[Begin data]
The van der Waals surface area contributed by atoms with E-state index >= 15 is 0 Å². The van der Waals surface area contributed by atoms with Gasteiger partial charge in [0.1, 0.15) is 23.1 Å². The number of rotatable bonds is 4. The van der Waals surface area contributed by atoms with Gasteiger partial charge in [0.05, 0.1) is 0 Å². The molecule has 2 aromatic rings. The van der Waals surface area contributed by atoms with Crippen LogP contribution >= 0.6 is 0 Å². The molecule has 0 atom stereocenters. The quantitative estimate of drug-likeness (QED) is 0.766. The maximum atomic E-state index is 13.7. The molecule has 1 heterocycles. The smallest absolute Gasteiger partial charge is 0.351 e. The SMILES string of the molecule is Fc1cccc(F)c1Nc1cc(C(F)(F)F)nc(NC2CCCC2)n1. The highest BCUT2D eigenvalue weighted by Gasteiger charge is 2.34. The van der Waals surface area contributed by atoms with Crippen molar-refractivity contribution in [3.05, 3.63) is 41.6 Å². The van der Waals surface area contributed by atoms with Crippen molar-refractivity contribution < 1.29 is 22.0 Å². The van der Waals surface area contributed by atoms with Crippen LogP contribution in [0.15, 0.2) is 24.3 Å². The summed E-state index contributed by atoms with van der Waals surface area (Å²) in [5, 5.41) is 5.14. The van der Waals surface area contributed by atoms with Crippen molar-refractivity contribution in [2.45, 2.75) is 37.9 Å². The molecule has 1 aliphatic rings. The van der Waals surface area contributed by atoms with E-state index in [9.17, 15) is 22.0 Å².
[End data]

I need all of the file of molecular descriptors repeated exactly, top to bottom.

The van der Waals surface area contributed by atoms with E-state index >= 15 is 0 Å². The van der Waals surface area contributed by atoms with Gasteiger partial charge in [0.1, 0.15) is 23.1 Å². The number of rotatable bonds is 4. The van der Waals surface area contributed by atoms with Gasteiger partial charge in [0.05, 0.1) is 0 Å². The molecule has 2 aromatic rings. The van der Waals surface area contributed by atoms with Crippen LogP contribution >= 0.6 is 0 Å². The molecule has 0 atom stereocenters. The quantitative estimate of drug-likeness (QED) is 0.766. The maximum atomic E-state index is 13.7. The molecule has 1 heterocycles. The smallest absolute Gasteiger partial charge is 0.351 e. The SMILES string of the molecule is Fc1cccc(F)c1Nc1cc(C(F)(F)F)nc(NC2CCCC2)n1. The highest BCUT2D eigenvalue weighted by Gasteiger charge is 2.34. The van der Waals surface area contributed by atoms with Crippen molar-refractivity contribution in [3.05, 3.63) is 41.6 Å². The van der Waals surface area contributed by atoms with Crippen molar-refractivity contribution < 1.29 is 22.0 Å². The van der Waals surface area contributed by atoms with Crippen LogP contribution in [0.15, 0.2) is 24.3 Å². The summed E-state index contributed by atoms with van der Waals surface area (Å²) in [5, 5.41) is 5.14. The van der Waals surface area contributed by atoms with Crippen molar-refractivity contribution in [2.45, 2.75) is 37.9 Å². The molecule has 1 aliphatic rings. The van der Waals surface area contributed by atoms with E-state index in [9.17, 15) is 22.0 Å².